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WEDNESDAY, APRIL 14, 2021

Dental insurance comparison 2021 - find and apply for the best dental insurance

Dental insurance comparison 2021 - find and apply for the best dental insurance

It is not surprising that many people attach importance to high-quality dentures. In fact, the emphasis here may be on value, because good dentures are increasingly becoming a cost issue, if not a cost trap. Almost all clients of a health insurance are particularly affected, because here the required co-payments rise immeasurably.

However, with supplementary dental insurance, you can protect yourself from such unpleasant surprises. With the premise of only paying for services that are “sufficient and appropriate”, the statutory health insurers have increasingly become accustomed to covering costs incurred during a visit to the dentist. This was not always the case, by the way. For this reason, consumer protectionists recommend taking out supplementary dental insurance as early as possible, when the teeth are still largely healthy.

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If major repairs are already pending, it can be almost too late to take out dental insurance, because dental treatment for damage that already existed before the supplementary dental insurance was taken out is generally not covered by the (new) insurance.

Let’s return to the SHI criterion of “adequate and appropriate. Behind this, of course, lies the firm intention of the statutory health insurers to minimize costs. An example should provide clarity here: From the point of view of the statutory health insurance, a bridge always makes more sense (because it is less expensive) than an implant solution, even though the former requires considerable grinding down of the neighboring teeth, even if they are still completely healthy.

With an implant, a titanium pin must heal into the jawbone. This then serves as a firm, artificial base for a real-looking, stable crown. The neighboring teeth are absolutely unimpressed by this type of tooth replacement. This solution is sufficient, practical and sensible, but it is not included in the short list of services provided by the statutory health insurance funds.

Now one could be modest and think, such an implant is perhaps quite a procedure and a bridge is also nice. But then you realize with disappointment that the GKV is only willing to cover the very cheapest version of a bridge. In the case of a molar, for example, the so-called “standard treatment” means the “half steel version”, i.e. the GKV pays at best half. In this case, the GKV refers to the “findings-oriented fixed allowance”.

The numbers speak for dental insurance

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You decide what dental insurance pays and what it doesn’tWhoever visits the dentist at least once a year and conscientiously maintains their bonus booklet for five years can be reimbursed by the GKV for up to 60 percent of the costs for standard care. A bonus booklet that is ten years old can even bring in 65 percent. The patient with statutory health insurance pays the remaining percentage himself, unless he has extra dental insurance. The following numerical example is certainly a motivator for dental insurance:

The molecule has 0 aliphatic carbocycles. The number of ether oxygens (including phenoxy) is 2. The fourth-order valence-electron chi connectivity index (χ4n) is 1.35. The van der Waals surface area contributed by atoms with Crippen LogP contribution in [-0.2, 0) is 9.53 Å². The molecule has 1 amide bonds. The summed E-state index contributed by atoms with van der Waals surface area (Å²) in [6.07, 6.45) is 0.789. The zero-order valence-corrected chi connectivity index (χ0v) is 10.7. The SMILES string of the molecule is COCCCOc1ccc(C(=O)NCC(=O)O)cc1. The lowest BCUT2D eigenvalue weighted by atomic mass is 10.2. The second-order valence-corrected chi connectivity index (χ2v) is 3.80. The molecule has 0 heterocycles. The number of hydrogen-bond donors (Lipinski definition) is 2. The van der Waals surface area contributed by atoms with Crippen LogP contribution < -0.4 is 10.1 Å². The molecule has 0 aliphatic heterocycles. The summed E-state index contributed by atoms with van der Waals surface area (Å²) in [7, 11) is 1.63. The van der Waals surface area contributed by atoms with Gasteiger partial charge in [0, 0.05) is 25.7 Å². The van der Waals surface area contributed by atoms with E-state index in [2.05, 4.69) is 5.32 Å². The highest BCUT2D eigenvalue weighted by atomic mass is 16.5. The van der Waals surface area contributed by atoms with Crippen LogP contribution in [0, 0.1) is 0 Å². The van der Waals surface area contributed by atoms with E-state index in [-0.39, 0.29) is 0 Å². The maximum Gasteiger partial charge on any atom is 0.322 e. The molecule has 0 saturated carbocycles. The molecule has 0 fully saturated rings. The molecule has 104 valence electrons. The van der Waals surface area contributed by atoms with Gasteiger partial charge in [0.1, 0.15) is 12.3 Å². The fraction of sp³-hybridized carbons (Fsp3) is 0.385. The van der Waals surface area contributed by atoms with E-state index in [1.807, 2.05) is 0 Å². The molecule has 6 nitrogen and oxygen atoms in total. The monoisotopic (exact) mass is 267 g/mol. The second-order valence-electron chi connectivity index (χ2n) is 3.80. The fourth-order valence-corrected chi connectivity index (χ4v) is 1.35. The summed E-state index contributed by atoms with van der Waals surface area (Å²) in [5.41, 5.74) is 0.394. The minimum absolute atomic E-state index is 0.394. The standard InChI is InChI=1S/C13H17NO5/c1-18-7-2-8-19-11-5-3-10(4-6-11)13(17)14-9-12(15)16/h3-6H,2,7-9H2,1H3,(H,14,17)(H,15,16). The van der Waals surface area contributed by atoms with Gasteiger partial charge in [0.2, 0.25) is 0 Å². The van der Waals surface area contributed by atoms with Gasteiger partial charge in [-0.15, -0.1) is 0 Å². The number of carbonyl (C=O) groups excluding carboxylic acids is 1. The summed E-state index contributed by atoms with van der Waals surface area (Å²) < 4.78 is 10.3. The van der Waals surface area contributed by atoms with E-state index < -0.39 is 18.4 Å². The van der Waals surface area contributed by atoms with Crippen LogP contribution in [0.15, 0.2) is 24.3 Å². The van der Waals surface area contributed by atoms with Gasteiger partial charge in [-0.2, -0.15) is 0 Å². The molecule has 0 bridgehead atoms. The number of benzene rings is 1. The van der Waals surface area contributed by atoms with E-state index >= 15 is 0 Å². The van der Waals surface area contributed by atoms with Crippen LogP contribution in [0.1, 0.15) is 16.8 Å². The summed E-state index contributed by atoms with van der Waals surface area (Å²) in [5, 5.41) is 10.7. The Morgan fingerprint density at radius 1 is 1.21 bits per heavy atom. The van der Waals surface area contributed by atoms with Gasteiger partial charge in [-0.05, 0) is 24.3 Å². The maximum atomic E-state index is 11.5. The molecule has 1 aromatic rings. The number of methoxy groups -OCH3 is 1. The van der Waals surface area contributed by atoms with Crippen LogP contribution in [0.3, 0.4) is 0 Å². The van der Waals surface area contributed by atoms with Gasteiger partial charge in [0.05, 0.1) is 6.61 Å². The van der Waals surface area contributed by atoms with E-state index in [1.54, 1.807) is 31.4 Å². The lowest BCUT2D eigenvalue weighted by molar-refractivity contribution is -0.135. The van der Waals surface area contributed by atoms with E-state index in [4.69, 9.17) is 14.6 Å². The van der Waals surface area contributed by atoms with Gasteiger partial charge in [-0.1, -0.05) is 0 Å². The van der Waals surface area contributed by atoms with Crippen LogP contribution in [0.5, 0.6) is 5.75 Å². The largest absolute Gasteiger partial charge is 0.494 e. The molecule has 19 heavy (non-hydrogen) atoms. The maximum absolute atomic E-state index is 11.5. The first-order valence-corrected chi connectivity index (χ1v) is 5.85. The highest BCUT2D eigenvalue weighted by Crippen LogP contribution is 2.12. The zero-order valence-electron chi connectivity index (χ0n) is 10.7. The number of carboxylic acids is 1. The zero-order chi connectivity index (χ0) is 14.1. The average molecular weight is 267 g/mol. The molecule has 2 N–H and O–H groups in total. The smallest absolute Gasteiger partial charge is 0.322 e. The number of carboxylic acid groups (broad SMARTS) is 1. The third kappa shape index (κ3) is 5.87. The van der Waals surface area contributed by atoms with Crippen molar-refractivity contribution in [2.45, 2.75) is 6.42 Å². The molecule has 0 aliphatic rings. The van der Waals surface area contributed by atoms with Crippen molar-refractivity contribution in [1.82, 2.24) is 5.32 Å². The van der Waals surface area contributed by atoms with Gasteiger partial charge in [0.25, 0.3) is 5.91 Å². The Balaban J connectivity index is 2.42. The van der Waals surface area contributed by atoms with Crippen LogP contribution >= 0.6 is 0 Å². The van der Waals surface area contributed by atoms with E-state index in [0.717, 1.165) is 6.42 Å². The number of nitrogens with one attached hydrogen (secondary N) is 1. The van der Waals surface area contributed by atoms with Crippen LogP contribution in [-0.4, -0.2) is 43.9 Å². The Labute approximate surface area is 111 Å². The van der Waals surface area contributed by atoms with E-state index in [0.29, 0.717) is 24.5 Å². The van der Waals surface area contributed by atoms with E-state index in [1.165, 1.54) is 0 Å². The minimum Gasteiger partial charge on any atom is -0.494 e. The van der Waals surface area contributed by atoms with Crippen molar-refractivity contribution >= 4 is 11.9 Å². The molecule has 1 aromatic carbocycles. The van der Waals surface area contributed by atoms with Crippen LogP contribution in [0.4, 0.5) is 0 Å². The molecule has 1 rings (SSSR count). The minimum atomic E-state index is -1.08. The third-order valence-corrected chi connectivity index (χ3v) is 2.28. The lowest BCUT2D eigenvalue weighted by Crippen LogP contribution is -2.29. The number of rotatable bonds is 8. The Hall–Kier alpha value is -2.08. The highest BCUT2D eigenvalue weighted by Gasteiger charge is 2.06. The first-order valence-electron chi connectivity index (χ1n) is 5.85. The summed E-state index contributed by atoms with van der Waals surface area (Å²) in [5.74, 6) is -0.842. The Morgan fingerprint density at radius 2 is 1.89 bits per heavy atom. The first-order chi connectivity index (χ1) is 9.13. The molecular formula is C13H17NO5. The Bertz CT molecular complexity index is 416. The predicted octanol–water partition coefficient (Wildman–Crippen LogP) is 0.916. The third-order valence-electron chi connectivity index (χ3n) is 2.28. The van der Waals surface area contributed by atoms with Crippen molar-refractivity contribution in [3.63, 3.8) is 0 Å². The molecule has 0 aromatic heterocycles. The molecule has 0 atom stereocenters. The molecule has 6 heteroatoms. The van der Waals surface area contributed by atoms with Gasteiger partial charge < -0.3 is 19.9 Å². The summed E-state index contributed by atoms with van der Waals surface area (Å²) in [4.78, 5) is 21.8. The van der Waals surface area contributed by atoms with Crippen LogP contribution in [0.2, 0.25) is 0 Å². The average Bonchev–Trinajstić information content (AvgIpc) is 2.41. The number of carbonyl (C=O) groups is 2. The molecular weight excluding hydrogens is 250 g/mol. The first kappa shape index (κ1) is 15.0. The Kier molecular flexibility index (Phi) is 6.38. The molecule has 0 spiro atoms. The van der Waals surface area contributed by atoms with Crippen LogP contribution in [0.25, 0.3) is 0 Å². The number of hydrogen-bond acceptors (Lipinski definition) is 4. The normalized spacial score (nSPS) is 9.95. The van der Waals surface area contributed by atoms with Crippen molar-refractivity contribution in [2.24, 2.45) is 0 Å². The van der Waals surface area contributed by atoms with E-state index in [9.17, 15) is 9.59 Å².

A broken molar tooth is replaced with a cast metal crown worth approximately 235 euros according to GKV specifications. The maximum possible reimbursement is about 140 euros. The much nicer ceramic-veneered crown would cost 500 euros. The patient will now be charged 360 euros for a single tooth. If you do not find this banal example particularly convincing for a dental insurance, we would like to present a typical scenario:

If a single tooth is replaced by an implant, we are talking about costs around 2000 euros and more. If a fancy ceramic crown is also desired, we are talking about 3000 euros. Whether or not you subtract the fixed allowance based on the findings is of little consequence. That’s why dental insurance can be a real blessing. Without supplementary dental insurance, the largest part of the costs is always borne by the patient. Implants, by the way, have proven particularly useful when several teeth are missing, in order to have an anchor to which a larger bridge or entire prosthesis parts can be attached.

Does dental insurance really make sense for everyone?

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Although it was indicated above that dental insurance should be taken out as early as possible, before the first major treatments become necessary, people with very good teeth, who may even have a favorable genetic disposition, can rest easy for now and do not need to do anything at all. But the majority have multiple, older fillings in their mouths that soon threaten to become shaky, and many can already tell long stories about their old crowns and other dentures. For these many people, purchasing supplemental dental insurance makes sense, and it’s imperative that you do so before your next visit to the dentist. To back up your decision somewhat with facts, we at Stern have put together a small checklist for objective self-assessment:

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